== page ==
2019 Last-Minute Year-End Tax Deductions for Existing Vehicles
Yes, December 31 is just around the corner.
That’s your last day to find tax deductions available from your existing business and personal (yes, personal) vehicles that you can use to cut your 2019 taxes. But don’t wait. Get on this now!
1. Take Your Child’s Car and Sell It
We know—this sounds horrible. But stay with us.
What did you do with your old business car? Do you still have it? Is your child driving it? Or perhaps your spouse has it as a personal car.
We ask because that old business vehicle could have a big tax loss embedded in it. If so, your strategy is easy: take the vehicle and sell it to a third party before December 31 so you have a tax-deductible loss this year.
Your loss deduction depends on your percentage of business use. That’s one reason to sell this vehicle now: the longer you let your spouse or teenager use it, the smaller your business percentage becomes and the less tax benefit you receive.
2. Cash In on Past Vehicle Trade-Ins
In the past (before 2018), when you traded vehicles, you pushed your old business basis to the replacement vehicle under the old Section 1031 tax-deferred exchange rules. (But remember, this rule doesn’t apply any longer to Section 1031 exchanges of vehicles or other personal property occurring after December 31, 2017.)
Regardless of whether you used IRS mileage rates or the actual-expense method for deducting your business vehicles, you could find a big deduction here.
Check out how Sam finds a $27,000 tax-loss deduction on his existing business car. Sam has been in business for 11 years, during which he
- converted his original personal car to business use;
- then traded in the converted car for a new business car (car 2);
- then traded in car 2 for a replacement business car (car 3); and
- then traded in car 3 for another replacement business car (car 4), which he is driving today.
During the 11 years Sam has been in business, he has owned four cars. Further, he deducted each of his cars using IRS standard mileage rates.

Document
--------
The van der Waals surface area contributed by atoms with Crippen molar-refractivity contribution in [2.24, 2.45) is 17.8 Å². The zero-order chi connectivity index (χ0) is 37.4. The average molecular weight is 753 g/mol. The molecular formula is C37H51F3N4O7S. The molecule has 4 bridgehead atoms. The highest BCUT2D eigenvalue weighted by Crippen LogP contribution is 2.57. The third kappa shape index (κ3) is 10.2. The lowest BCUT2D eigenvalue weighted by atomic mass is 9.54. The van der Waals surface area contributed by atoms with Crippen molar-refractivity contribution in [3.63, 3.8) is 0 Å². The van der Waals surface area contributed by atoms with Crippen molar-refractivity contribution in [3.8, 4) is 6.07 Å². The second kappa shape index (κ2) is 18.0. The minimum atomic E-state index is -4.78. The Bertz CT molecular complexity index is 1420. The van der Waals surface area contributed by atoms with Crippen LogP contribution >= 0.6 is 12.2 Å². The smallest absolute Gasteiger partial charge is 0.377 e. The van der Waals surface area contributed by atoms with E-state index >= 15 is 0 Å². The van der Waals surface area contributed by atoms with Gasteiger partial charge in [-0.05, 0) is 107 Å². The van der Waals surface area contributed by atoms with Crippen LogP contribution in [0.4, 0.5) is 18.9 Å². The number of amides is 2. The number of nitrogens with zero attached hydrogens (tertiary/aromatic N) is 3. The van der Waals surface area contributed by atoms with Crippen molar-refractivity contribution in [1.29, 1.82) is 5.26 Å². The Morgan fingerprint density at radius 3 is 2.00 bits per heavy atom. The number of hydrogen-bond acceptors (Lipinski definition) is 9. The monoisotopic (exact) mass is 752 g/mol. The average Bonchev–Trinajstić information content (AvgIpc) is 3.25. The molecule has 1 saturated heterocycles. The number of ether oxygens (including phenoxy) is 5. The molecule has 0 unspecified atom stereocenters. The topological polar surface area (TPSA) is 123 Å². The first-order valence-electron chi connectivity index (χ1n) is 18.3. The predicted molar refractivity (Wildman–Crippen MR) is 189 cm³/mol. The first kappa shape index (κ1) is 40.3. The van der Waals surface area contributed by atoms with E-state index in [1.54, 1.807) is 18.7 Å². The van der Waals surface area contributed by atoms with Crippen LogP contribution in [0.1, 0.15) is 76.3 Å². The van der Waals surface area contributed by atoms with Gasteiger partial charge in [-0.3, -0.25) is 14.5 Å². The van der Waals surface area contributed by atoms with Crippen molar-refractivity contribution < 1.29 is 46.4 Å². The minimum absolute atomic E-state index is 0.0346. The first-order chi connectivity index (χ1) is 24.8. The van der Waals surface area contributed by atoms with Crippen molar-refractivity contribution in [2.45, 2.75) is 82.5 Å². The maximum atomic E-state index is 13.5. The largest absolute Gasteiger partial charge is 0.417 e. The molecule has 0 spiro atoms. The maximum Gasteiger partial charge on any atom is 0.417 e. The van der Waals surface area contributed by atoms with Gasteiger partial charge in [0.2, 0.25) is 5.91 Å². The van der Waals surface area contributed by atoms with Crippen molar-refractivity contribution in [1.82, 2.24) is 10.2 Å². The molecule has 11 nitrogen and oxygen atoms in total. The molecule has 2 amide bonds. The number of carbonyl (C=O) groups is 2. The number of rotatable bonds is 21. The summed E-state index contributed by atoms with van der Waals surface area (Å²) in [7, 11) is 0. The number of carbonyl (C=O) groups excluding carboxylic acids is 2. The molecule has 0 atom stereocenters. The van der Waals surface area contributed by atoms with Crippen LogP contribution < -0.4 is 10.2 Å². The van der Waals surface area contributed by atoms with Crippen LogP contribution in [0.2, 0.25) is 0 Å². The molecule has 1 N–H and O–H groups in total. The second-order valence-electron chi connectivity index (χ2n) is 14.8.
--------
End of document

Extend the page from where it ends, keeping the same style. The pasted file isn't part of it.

If Sam sells his mileage-rate car today, he realizes a tax loss of $27,000. The loss is the accumulation of 11 years of car activity, during which Sam never cashed out because he always traded cars before he knew anything about gain or loss.
Further, Sam thought his use of IRS mileage rates was the end of it—nothing more to think about (wrong thinking here, too).
Because the trades occurred before 2018, they were Section 1031 exchanges and so deferred the tax results to the next vehicle. IRS mileage rates contain a depreciation component. That’s one possible reason Sam unknowingly accumulated his big deduction.
To get a mental picture of how this one sale produces a cash cow, consider this: when Sam sells car 4, he is really selling four cars—because the old Section 1031 exchange rules added the old basis of each vehicle to the replacement vehicle’s basis.
Examine your car for this possible loss deduction. Have you been trading business cars? If so, your tax loss deduction could be big!
3. Put Your Personal Vehicle in Business Service
Lawmakers reinstated 100 percent bonus depreciation, and that creates an effective strategy that costs you nothing but can produce solid deductions.
Are you (or your spouse) driving a personal SUV, crossover vehicle, or pickup truck with a gross vehicle weight rating greater than 6,000 pounds? Would you like to increase your tax deductions for this year?
If so, place that personal vehicle in business service this year.